• May 29, 2020
  • By Leonard Klie, Editor, CRM magazine and SmartCustomerService.com

I’m Ready to Move On, And So Are Your Customers

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During the COVID-19 pandemic, contact volumes more than quadrupled for many firms, customer interaction technologies provider Ada reported in early May after surveying its clients. More than half of the respondents said the number of inquiries they received increased sharply compared to just year ago.

But it wasn’t just consumers reaching out to companies. It was a two-way street. Consumers heard more frequently from companies as well, a survey by Mitto, a provider of omnichannel customer communications solutions, found.

In total, 53 percent of consumers said they heard from companies more often, and 73 percent also felt the increase in contact was appropriate. In fact, 58 percent welcomed communication about changes to the business that could affect them during the crisis; 77 percent felt that the messages made them feel like those companies cared about their well-being; and 30 percent felt companies made them less anxious. Very few (11 percent) said they were not interested in hearing anything from companies regarding COVID-19.

But fatigue has definitely set in, and consumers are ready to hear about something else now. Forty-one percent of respondents to the Mitto survey, which was conducted in late April, said they were ready right at that moment—not next week, next month, or later this year—to hear from companies about topics unrelated to COVID-19

“The crisis has been a challenging time for all businesses around the world, and marketers are required to be mindful of how, where, and how frequently they engage with their customers,” said Andrea Giacomini, CEO of Mitto.

“Fortunately, marketers have more technologies than ever before at their disposal to better understand the pulse of their customers.… As we move out of this crisis, brands and their marketers must not underestimate the value of building strong customer relationships during normal times that get tested during tough times,” Giacomini added.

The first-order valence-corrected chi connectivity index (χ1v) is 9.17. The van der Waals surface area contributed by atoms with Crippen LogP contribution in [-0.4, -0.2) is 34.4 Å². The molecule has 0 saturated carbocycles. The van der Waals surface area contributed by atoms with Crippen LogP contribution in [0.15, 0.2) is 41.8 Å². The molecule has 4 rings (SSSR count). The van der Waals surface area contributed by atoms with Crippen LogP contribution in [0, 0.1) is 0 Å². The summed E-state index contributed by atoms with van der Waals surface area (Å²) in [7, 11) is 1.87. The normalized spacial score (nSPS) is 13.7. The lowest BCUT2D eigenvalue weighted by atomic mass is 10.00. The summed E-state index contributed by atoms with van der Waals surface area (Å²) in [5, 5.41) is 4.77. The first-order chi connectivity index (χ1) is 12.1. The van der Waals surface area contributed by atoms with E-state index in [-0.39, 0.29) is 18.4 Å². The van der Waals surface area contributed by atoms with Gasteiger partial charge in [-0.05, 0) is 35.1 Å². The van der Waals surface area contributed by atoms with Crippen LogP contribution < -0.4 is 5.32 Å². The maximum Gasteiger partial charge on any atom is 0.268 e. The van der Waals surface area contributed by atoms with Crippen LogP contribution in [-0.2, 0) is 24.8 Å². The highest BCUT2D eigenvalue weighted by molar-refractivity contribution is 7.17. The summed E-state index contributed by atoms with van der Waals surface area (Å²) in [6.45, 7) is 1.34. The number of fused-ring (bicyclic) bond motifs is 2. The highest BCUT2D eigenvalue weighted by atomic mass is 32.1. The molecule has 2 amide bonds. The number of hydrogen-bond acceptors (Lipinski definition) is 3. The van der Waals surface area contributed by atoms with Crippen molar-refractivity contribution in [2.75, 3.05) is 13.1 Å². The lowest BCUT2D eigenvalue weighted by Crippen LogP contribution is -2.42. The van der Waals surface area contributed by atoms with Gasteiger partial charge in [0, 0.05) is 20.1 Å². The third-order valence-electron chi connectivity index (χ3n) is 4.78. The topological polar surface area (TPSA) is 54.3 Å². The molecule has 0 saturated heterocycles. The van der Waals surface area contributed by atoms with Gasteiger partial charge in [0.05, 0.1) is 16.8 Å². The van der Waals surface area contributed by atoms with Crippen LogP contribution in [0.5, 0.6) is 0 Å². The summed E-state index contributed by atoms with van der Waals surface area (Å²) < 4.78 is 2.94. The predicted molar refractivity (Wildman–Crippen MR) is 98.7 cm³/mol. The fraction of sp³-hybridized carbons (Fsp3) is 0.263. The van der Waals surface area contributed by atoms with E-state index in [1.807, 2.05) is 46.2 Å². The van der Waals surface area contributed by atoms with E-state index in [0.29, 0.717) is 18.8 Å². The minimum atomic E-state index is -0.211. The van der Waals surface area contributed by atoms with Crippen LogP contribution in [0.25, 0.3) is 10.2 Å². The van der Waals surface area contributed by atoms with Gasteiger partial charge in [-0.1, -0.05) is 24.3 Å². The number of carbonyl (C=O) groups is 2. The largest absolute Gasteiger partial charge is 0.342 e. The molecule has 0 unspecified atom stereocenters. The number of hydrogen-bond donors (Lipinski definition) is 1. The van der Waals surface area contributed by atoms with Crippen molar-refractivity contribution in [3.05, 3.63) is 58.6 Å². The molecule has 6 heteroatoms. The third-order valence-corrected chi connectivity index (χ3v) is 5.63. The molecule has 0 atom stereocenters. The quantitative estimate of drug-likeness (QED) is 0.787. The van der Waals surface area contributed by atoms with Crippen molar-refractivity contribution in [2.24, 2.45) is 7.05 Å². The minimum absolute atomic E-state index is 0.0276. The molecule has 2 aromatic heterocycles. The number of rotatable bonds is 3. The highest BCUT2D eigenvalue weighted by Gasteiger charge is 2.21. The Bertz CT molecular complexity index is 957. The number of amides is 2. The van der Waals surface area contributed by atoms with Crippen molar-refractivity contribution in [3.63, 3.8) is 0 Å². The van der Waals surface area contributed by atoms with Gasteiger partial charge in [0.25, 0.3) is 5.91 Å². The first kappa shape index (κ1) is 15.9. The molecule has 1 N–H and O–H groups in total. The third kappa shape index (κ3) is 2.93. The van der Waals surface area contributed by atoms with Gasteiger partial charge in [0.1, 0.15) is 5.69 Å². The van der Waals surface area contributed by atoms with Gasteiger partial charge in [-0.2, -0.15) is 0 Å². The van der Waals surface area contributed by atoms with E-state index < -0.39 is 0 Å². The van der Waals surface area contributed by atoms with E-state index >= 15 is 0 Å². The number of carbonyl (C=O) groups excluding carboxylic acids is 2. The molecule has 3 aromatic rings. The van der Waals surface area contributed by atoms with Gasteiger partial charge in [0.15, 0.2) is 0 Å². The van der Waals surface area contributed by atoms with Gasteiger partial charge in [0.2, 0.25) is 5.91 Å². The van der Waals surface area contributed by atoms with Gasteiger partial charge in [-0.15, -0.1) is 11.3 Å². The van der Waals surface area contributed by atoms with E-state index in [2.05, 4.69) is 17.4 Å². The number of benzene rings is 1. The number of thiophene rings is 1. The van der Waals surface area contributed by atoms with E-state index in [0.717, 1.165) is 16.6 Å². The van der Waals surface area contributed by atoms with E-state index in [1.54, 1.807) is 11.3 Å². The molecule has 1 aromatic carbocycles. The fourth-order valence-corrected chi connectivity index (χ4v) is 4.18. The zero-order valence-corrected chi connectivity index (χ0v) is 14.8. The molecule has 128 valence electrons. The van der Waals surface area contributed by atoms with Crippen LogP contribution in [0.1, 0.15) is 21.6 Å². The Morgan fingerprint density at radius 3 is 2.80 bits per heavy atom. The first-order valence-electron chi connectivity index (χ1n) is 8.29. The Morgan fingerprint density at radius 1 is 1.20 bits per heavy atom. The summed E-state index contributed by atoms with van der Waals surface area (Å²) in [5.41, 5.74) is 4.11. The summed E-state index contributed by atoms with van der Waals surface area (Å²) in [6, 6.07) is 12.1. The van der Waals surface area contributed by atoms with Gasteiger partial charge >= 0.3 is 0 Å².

At the same time, consumers surveyed said they were more tolerant of slow communication from small businesses than from large companies. I can certainly relate to that. At the start of the crisis, I was having problems logging in to one of my personal email accounts. I tried to call the company’s support line. The first thing I heard when the call connected was a recording saying that call wait times might be longer than usual. As I sat there on hold for more than two hours, no one ever answered. I eventually hung up in frustration and called again several other times over the next two days, each with the same result.

I’m generally a patient person, but this was just inexcusable. I might expect such bad service from a small start-up that doesn’t have a lot of people or resources, but this is one of the largest phone/internet/TV companies in the world. You mean to tell me a company like this couldn’t set up a few agents to work at home and take a few calls?

Additional data from Forrester Research suggests that frustrations like these might be with us for a while yet. The firm’s findings showed that 76 percent of business leaders expect difficulty increasing customer satisfaction without raising costs.

Companies have made some progress on this front over the past few months with automation. Forrester’s research found that 65 percent of companies began embracing automation during the pandemic, and of those, 61 percent noted improved customer satisfaction and 46 percent cited decreased operational costs as a result of automation.

Nearly half of Forrester’s respondents are using chatbots, with another quarter planning to add them within a year. And they’re working: 76 percent of respondents said their chatbots had a positive impact on satisfaction levels.

I’d like to interact with chatbots, just as long as they don’t use words like coronavirus, COVID-19, pandemic, Wuhan, co-morbidity, or the other uncommon terms that became part of the vernacular in the past few months. Most people, I’m sure, are sick of hearing them. I know I am.

Leonard Klie is the editor of CRM magazine. He can be reached at lklie@infotoday.com.

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